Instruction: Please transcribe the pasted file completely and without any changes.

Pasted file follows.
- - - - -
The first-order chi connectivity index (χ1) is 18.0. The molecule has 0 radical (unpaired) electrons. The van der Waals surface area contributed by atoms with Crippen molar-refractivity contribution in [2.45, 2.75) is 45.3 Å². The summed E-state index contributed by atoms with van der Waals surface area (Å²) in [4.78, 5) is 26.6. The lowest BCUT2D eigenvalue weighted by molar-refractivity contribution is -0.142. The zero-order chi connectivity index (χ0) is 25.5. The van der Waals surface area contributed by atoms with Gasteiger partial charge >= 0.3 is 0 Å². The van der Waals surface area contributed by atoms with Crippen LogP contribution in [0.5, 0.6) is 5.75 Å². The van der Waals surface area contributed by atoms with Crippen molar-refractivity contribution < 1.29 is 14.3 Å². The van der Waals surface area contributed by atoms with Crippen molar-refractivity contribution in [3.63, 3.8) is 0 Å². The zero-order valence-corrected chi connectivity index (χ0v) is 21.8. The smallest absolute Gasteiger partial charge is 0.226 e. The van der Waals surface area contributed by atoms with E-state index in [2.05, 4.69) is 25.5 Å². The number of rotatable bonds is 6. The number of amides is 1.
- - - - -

The first-order chi connectivity index (χ1) is 18.0. The molecule has 0 radical (unpaired) electrons. The van der Waals surface area contributed by atoms with Crippen molar-refractivity contribution in [2.45, 2.75) is 45.3 Å². The summed E-state index contributed by atoms with van der Waals surface area (Å²) in [4.78, 5) is 26.6. The lowest BCUT2D eigenvalue weighted by molar-refractivity contribution is -0.142. The zero-order chi connectivity index (χ0) is 25.5. The van der Waals surface area contributed by atoms with Gasteiger partial charge >= 0.3 is 0 Å². The van der Waals surface area contributed by atoms with Crippen LogP contribution in [0.5, 0.6) is 5.75 Å². The van der Waals surface area contributed by atoms with Crippen molar-refractivity contribution < 1.29 is 14.3 Å². The van der Waals surface area contributed by atoms with Crippen molar-refractivity contribution in [3.63, 3.8) is 0 Å². The zero-order valence-corrected chi connectivity index (χ0v) is 21.8. The smallest absolute Gasteiger partial charge is 0.226 e. The van der Waals surface area contributed by atoms with E-state index in [2.05, 4.69) is 25.5 Å². The number of rotatable bonds is 6. The number of amides is 1.